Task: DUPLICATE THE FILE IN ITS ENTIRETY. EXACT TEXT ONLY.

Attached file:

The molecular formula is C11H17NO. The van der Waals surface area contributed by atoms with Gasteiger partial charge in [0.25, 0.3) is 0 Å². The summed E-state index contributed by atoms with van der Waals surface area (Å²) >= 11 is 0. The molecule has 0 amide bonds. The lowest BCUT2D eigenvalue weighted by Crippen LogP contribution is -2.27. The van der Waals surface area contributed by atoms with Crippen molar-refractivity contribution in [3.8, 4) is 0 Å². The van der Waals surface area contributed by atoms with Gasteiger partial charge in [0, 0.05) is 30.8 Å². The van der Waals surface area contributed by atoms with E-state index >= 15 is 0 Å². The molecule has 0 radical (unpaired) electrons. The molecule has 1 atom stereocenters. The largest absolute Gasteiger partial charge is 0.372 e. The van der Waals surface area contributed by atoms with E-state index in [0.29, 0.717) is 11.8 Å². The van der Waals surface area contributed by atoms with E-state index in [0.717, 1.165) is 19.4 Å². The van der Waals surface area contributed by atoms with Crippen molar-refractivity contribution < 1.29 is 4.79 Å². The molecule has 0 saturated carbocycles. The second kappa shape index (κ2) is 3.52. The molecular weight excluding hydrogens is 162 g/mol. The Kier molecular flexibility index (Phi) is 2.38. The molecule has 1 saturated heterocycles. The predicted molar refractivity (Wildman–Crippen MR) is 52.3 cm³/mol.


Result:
The molecular formula is C11H17NO. The van der Waals surface area contributed by atoms with Gasteiger partial charge in [0.25, 0.3) is 0 Å². The summed E-state index contributed by atoms with van der Waals surface area (Å²) >= 11 is 0. The molecule has 0 amide bonds. The lowest BCUT2D eigenvalue weighted by Crippen LogP contribution is -2.27. The van der Waals surface area contributed by atoms with Crippen molar-refractivity contribution in [3.8, 4) is 0 Å². The van der Waals surface area contributed by atoms with Gasteiger partial charge in [0, 0.05) is 30.8 Å². The van der Waals surface area contributed by atoms with E-state index >= 15 is 0 Å². The molecule has 0 radical (unpaired) electrons. The molecule has 1 atom stereocenters. The largest absolute Gasteiger partial charge is 0.372 e. The van der Waals surface area contributed by atoms with E-state index in [0.29, 0.717) is 11.8 Å². The van der Waals surface area contributed by atoms with E-state index in [0.717, 1.165) is 19.4 Å². The van der Waals surface area contributed by atoms with Crippen molar-refractivity contribution < 1.29 is 4.79 Å². The molecule has 0 saturated carbocycles. The second kappa shape index (κ2) is 3.52. The molecular weight excluding hydrogens is 162 g/mol. The Kier molecular flexibility index (Phi) is 2.38. The molecule has 1 saturated heterocycles. The predicted molar refractivity (Wildman–Crippen MR) is 52.3 cm³/mol.